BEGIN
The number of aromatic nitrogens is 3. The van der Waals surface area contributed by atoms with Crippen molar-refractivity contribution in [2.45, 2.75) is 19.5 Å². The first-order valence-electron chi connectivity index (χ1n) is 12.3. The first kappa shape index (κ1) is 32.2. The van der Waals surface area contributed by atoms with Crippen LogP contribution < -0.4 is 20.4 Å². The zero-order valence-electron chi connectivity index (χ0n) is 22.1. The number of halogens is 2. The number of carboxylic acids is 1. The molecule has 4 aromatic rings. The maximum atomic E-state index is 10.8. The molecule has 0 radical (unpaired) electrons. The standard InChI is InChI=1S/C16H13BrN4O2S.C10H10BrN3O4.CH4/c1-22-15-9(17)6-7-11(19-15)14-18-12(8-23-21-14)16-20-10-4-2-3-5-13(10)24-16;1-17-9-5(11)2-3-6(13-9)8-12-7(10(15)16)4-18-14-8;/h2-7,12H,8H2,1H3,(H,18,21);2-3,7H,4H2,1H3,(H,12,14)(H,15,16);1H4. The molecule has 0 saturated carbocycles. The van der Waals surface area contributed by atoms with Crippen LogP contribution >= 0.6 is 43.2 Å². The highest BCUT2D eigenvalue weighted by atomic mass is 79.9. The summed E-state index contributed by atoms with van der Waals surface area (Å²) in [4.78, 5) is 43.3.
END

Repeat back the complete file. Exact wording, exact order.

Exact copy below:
The number of aromatic nitrogens is 3. The van der Waals surface area contributed by atoms with Crippen molar-refractivity contribution in [2.45, 2.75) is 19.5 Å². The first-order valence-electron chi connectivity index (χ1n) is 12.3. The first kappa shape index (κ1) is 32.2. The van der Waals surface area contributed by atoms with Crippen LogP contribution < -0.4 is 20.4 Å². The zero-order valence-electron chi connectivity index (χ0n) is 22.1. The number of halogens is 2. The number of carboxylic acids is 1. The molecule has 4 aromatic rings. The maximum atomic E-state index is 10.8. The molecule has 0 radical (unpaired) electrons. The standard InChI is InChI=1S/C16H13BrN4O2S.C10H10BrN3O4.CH4/c1-22-15-9(17)6-7-11(19-15)14-18-12(8-23-21-14)16-20-10-4-2-3-5-13(10)24-16;1-17-9-5(11)2-3-6(13-9)8-12-7(10(15)16)4-18-14-8;/h2-7,12H,8H2,1H3,(H,18,21);2-3,7H,4H2,1H3,(H,12,14)(H,15,16);1H4. The molecule has 0 saturated carbocycles. The van der Waals surface area contributed by atoms with Crippen LogP contribution >= 0.6 is 43.2 Å². The highest BCUT2D eigenvalue weighted by atomic mass is 79.9. The summed E-state index contributed by atoms with van der Waals surface area (Å²) in [4.78, 5) is 43.3.